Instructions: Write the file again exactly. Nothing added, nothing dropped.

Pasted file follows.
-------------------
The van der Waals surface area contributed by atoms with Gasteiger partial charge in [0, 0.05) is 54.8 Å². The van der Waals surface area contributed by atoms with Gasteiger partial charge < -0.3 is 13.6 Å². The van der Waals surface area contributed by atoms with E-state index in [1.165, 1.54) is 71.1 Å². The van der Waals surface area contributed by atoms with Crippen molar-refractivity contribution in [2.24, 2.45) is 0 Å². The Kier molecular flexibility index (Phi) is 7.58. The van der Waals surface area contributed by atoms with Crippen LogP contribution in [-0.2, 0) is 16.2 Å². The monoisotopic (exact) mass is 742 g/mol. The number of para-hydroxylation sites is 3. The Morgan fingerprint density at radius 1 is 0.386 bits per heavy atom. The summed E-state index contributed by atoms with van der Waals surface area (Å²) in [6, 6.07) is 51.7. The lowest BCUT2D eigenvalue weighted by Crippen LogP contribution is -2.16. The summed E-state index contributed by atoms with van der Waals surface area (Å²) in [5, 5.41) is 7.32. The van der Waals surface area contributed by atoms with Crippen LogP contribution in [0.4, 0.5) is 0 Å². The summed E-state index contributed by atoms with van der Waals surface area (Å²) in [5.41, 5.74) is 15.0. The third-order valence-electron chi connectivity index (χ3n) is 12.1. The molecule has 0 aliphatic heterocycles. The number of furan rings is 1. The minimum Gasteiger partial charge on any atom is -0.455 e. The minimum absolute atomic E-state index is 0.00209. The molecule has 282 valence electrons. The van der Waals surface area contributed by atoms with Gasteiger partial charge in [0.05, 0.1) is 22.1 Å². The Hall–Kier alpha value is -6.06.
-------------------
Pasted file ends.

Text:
The van der Waals surface area contributed by atoms with Gasteiger partial charge in [0, 0.05) is 54.8 Å². The van der Waals surface area contributed by atoms with Gasteiger partial charge < -0.3 is 13.6 Å². The van der Waals surface area contributed by atoms with E-state index in [1.165, 1.54) is 71.1 Å². The van der Waals surface area contributed by atoms with Crippen molar-refractivity contribution in [2.24, 2.45) is 0 Å². The Kier molecular flexibility index (Phi) is 7.58. The van der Waals surface area contributed by atoms with Crippen LogP contribution in [-0.2, 0) is 16.2 Å². The monoisotopic (exact) mass is 742 g/mol. The number of para-hydroxylation sites is 3. The Morgan fingerprint density at radius 1 is 0.386 bits per heavy atom. The summed E-state index contributed by atoms with van der Waals surface area (Å²) in [6, 6.07) is 51.7. The lowest BCUT2D eigenvalue weighted by Crippen LogP contribution is -2.16. The summed E-state index contributed by atoms with van der Waals surface area (Å²) in [5, 5.41) is 7.32. The van der Waals surface area contributed by atoms with Crippen LogP contribution in [0.4, 0.5) is 0 Å². The summed E-state index contributed by atoms with van der Waals surface area (Å²) in [5.41, 5.74) is 15.0. The third-order valence-electron chi connectivity index (χ3n) is 12.1. The molecule has 0 aliphatic heterocycles. The number of furan rings is 1. The minimum Gasteiger partial charge on any atom is -0.455 e. The minimum absolute atomic E-state index is 0.00209. The molecule has 282 valence electrons. The van der Waals surface area contributed by atoms with Gasteiger partial charge in [0.05, 0.1) is 22.1 Å². The Hall–Kier alpha value is -6.06.